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Pre-exposure prophylaxis (PrEP) for HIV has been shown to be an effective intervention to reduce the risk of HIV infection. A randomised controlled trial of PrEP in the United Kingdom found an 86% reduction in the risk of HIV infection in gay, bisexual and other men who have sex with men prescribed PrEP. A finding supported by data from New South Wales in Australia where a rapid decline in HIV diagnoses was seen in the 12 months following the introduction of PrEP.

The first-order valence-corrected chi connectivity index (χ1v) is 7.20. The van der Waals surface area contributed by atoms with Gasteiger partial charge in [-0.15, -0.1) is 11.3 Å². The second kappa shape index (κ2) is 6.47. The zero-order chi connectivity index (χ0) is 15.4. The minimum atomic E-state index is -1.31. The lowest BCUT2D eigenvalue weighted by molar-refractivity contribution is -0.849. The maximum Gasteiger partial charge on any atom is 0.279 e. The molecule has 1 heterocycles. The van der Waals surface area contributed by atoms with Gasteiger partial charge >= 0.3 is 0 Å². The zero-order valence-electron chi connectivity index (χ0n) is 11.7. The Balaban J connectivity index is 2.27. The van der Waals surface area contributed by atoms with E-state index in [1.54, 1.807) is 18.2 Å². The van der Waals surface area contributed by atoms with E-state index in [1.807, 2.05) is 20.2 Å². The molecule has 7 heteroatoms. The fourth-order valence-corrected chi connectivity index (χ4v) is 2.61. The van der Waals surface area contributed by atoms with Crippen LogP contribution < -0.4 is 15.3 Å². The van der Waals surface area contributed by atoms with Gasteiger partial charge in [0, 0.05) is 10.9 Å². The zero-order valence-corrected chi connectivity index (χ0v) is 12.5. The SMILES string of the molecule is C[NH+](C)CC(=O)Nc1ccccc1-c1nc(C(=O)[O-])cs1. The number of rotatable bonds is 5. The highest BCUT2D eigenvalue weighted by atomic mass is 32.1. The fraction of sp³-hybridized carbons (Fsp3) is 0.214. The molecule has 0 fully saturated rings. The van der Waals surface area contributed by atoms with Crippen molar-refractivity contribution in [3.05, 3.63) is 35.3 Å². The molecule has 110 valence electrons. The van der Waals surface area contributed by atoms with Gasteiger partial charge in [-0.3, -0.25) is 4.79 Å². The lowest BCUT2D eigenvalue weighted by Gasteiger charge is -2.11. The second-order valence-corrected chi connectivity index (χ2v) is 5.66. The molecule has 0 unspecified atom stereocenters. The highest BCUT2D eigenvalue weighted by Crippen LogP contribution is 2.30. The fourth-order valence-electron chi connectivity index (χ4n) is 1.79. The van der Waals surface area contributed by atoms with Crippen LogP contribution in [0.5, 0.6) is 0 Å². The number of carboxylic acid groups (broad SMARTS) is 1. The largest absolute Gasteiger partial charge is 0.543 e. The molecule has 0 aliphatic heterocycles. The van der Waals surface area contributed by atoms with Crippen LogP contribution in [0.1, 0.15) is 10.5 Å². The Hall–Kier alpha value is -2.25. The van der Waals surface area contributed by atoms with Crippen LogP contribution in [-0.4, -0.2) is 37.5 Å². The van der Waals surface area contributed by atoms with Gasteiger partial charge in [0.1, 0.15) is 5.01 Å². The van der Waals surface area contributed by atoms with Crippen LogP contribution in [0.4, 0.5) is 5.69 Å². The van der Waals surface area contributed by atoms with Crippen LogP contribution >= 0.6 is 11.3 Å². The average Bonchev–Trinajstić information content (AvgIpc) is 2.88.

With the development of internet self-purchasing in 2015, PrEP use in England is thought to have quadrupled during 2016 so that an estimated 3,000 gay and bisexual men were taking PrEP by year end. It is probable that this scale-up of PrEP use will have had an effect at reducing underlying HIV incidence, additional to the effect of intensified HIV testing and the immediate treatment of those newly diagnosed as living with HIV. However, it is too soon to estimate the size of this additional effect from available data. The HIV PrEP Impact trial funded by NHS England began in October 2017 to understand questions on PrEP eligibility, uptake and duration of use, and impact on HIV and other sexually transmitted infections.